Distributed and Parallel Metaheuristic-based Algorithms for Online Virtual Resource Allocation

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Nguyen, Khoa Tran Duy




In this dissertation, we propose a metaheuristic Genetic Algorithm (GA) adopted in a distributed and parallel implementation, providing a fast resource allocation approach while maintaining a good performance efficiency. In the first place, we study the role of virtual link mapping stage in online virtual network embedding (VNE) problem where virtual node mapping (VNoM) and virtual link mapping (VLiM) are conducted separately. We propose several efficient GA-based algorithms driven by nonlinear fitness functions for VLiM stage. Extensive simulation results reveal that our proposed algorithms are not only significantly faster than many existing VNE algorithms, but also better than those in performance. Although uncoordinated VNoM and VLiM stages can simplified an algorithmic implementation, a lack of coordination between them might result in low embedding outcomes. To fill this gap, in the second part, we propose a new approach that jointly coordinates virtual node and link mappings in a single stage, where the virtual link mapping is based on several efficient path searching methods. Moreover, a novel heuristic conciliation mechanism is presented to handle a possible set of infeasible link mappings. Our proposed algorithms outperform state-of-the-art VNE approaches in all performance metrics we adopted. In the last part of this dissertation, we propose a collaborative edge computing framework empowered by parked vehicles (PVs) to efficiently handle online computational tasks during peak hours. We formulate the online task offloading as a binary integer programming (BIP) problem aimed at minimizing offloading cost while maximizing accumulative rewards of PVs by sharing their idle resources. To solve the problems of time complexity and scalability of BIP, a heuristic algorithm, namely M&M, and a distributed and parallel GA-based algorithm are introduced. They are then compared with several heuristic algorithms to demonstrate their efficiency on different sizes of generic parking lots.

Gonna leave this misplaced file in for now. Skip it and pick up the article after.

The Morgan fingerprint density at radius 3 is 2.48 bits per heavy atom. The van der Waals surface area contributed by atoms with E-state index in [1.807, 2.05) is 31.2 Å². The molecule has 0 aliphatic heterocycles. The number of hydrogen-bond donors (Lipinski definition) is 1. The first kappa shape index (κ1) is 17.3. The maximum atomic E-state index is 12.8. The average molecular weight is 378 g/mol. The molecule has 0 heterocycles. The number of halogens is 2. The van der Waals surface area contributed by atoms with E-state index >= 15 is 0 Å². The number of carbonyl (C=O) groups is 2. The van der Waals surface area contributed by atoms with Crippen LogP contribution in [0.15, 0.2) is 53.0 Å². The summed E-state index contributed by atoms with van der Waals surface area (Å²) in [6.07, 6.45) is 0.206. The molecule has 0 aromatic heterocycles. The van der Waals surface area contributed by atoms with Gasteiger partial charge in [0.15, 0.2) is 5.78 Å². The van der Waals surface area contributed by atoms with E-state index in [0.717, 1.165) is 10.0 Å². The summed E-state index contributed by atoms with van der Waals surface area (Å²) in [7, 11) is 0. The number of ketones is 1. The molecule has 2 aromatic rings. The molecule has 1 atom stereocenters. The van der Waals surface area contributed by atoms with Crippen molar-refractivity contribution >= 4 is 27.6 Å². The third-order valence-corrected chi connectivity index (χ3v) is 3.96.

System Science
Computer Science
Artificial Intelligence




Carleton University

Thesis Degree Name: 

Doctor of Philosophy: 

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Thesis Degree Discipline: 

Engineering, Electrical and Computer

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Theses and Dissertations

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